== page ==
Sexual violence: exhibition gives voice to Hong Kong victims who felt isolated, blamed and did not report attacks
- Eleven women find support, ‘alternative justice’, by coming forward to share painful experiences
- Most victims stay silent, daunted by having to face medical checks, police and court process
Yoyo* put aside her treasured violin 10 years ago and never played it again. Every time she looks at it, she says, she is reminded of the day she was raped by three men.
She was a 20-year-old music student in university and a part-time violin teacher, when a girlfriend from high school introduced her to the men.
She went out with them one night and they attacked her, she says, changing her life forever.
Yoyo went to hospital for her injuries, but did not make a police report. She says she was worried they would not believe her.
She told her girlfriend, but was crushed when her friend accused her of being dressed inappropriately that day and demanded: “What do you mean you could not resist them?”
Yoyo ended up blaming herself. She put music behind her, carried the burden of her ordeal alone, and went on to become co-owner of an online store selling pet food and other products.
It was only in 2019 that she sought help at RainLily, Hong Kong’s first sexual violence crisis centre, which was formed in 2000 and provides counselling and crisis intervention services to about 2,000 victims of sexual violence annually.
“I think a lot of people are like me,” she says. “They are lonely as I was for many years. There is a lot of hurt.”
Now 30, she is among 11 women sharing their experience of sexual violence in an exhibition called “#OneInSeven: Stories Beyond the Numbers”, at the 480.0 Gender & Art Space run by the Association Concerning Sexual Violence Against Women in Yau Ma Tei.
The exhibition title refers to the statistic that one in seven women in Hong Kong has experienced sexual violence in her life.
There were 64 rape reports to the police last year, up from 50 in 2019, according to official data. Indecent assault cases fell from 982 in 2019 to 682 last year.
According to police, 98 per cent of rape offenders are known to the victims.
Most victims of sexual violence in Hong Kong do not come forward, daunted by prospect of undergoing medical examinations, telling police and enduring the court process.
Delayed disclosure is also common according to RainLily, which has found that victims of child sexual abuse wait an average of 13 years before reporting what happened to them.
Most of RainLily’s clients are women. Calls to its hotline rose from 2,035 in the 2019 financial year to 2,155 last year.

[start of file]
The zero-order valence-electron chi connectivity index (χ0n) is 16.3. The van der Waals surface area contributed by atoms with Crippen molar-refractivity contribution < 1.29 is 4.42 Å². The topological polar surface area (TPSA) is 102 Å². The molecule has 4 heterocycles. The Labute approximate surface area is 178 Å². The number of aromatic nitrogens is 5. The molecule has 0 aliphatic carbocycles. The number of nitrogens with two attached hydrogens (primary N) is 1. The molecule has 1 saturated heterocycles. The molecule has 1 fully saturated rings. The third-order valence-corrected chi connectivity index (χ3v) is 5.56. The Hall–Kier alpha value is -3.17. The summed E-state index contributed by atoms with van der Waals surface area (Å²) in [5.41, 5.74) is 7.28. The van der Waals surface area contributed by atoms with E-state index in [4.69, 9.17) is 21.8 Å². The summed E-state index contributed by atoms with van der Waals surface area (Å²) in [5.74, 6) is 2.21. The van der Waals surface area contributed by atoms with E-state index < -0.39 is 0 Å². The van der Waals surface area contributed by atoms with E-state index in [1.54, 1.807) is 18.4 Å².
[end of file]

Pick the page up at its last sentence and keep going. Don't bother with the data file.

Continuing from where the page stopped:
RainLily counsellor Rebecca Lam Wai-men says many victims feel isolated or are blamed by people around them, and the exhibition has helped people like Yoyo reconnect with the community.
“It’s important to have a voice and be heard and seen,” she adds.
The exhibition was curated by Irene Lam Kit-man, a senior communication and resource development officer at the Association Concerning Sexual Violence Against Women.
She says being able to share their experiences is a form of “alternative justice” for the victims, none of whom reported the abuse to police.
“When people know how they feel, it empowers them and gives them justice,” she says.
For the exhibition, each woman chose to display an object through which to tell her story. Yoyo chose her violin, and music from her last performance, to place next to her account of what happened to her.
“There has never been any real justice for me. I have been hiding myself for so many years,” she says.
Other objects include two rings in a box, given to a woman by an ex-boyfriend who raped her, and a damaged teddy bear stitched together in parts, from a woman who was abused as a child.
Visitors can leave messages for the women. Yoyo received six messages last month, including one saying: “It’s not your fault. You are very brave.”
Another note in tidy, clear handwriting, says: “I will take care of you for the rest of your life.”
It represents the happy ending to her story, as it is from the man she married in 2017.
She recalls through tears that when they met, she felt she did not deserve his love, but eventually accepted his proposal. The couple have two Sheba dogs.
Yoyo says the messages of support have helped.
“I feel the people who come here are like angels to me, because they think it is not my fault. It makes me stronger,” she says.
*Name changed at the interviewee’s request